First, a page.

SA water under pressure - department

2012-05-18 12:58

Cape Town - Water resources in South Africa are under "immense pressure" and the department wants to partner with communities to increase protection for wetlands and rivers.

"We realise that our water resources are under immense pressure from using water and from pollution impacts. We are taking various steps to improve that, even in our legislation where we make provision for the right of the natural water resource," head of the Western Cape regional office in the department of water affairs resource protection section, Wilna Kloppers, told News24.

The department is rolling out the Adopt a River programme that seeks to encourage communities to take responsibility for rivers and wetlands in the environment.

The community of Khayelitsha on the Cape Flats recently adopted the Kuils River and an intensive clean-up has improved the area around the river, but Kloppers said that government remained committed to environmental responsibility.

"The idea is that government and specific levels of government have a specific mandate and a specific responsibility and role to play."

Pollution threat

In the more affluent Muizenberg suburb, the pollution in the Zandvlei estuary has resulted in dead fish and algae blooms in the water.

CapeNature has allocated R24.5m of its budget to help protect estuaries and improve the functioning of catchment areas.

Kloppers said that while the department was committed to water resource protection, it depended on communities to be vigilant with regard to water bodies in the area.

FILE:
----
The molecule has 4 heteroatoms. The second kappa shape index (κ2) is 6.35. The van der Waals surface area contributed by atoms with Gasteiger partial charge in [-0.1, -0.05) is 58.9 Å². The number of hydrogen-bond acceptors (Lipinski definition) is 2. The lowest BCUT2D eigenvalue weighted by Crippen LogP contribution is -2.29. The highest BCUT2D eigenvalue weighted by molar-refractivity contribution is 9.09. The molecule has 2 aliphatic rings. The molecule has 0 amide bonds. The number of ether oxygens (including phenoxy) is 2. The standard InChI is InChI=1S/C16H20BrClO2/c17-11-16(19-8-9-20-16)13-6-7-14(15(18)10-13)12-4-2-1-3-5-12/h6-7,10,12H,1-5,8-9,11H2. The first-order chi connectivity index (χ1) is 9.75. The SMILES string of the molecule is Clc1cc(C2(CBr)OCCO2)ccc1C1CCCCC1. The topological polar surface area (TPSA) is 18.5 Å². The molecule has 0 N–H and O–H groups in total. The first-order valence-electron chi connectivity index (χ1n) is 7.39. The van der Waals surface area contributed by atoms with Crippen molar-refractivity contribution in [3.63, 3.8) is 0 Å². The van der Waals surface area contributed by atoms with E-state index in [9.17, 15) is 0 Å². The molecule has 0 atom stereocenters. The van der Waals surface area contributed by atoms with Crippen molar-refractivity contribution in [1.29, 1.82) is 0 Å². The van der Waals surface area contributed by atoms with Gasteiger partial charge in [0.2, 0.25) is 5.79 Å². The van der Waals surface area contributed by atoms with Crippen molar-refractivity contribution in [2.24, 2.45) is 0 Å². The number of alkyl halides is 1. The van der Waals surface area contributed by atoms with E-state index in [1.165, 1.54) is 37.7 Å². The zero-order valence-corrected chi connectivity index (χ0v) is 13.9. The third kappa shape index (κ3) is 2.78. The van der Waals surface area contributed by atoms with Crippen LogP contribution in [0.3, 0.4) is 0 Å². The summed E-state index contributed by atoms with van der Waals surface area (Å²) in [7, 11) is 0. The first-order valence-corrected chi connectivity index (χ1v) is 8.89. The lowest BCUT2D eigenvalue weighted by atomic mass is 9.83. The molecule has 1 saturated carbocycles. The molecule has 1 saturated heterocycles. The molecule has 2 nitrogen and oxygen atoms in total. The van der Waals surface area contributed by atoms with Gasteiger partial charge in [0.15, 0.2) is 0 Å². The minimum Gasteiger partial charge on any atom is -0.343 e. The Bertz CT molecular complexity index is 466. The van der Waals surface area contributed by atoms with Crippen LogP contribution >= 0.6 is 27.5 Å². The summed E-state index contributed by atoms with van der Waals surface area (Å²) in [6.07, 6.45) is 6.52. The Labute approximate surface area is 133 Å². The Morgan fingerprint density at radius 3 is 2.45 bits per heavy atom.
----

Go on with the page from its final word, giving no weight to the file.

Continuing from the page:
"We want to partner with the public in general to assist us there, if they pick up things that they want to report, and the relevant departments can action. Also, [the public] should be aware of the fact that they can make a huge difference. If people are aware of the impact of waste on the water resources and their quality of life, they can cut that pollution chain, so to speak."

Many river systems are under threat through pollution, unchecked development and abstraction and the department has initiated an education component in their programme with communities in sensitive areas.

"It is to take it to a very local level; to educate people, but also for them to take responsibility to assist with water resource management," said Kloppers.

She conceded though, that there were not enough officials to monitor all water systems and that the government had initiated programmes to incentivise municipalities to improve water quality.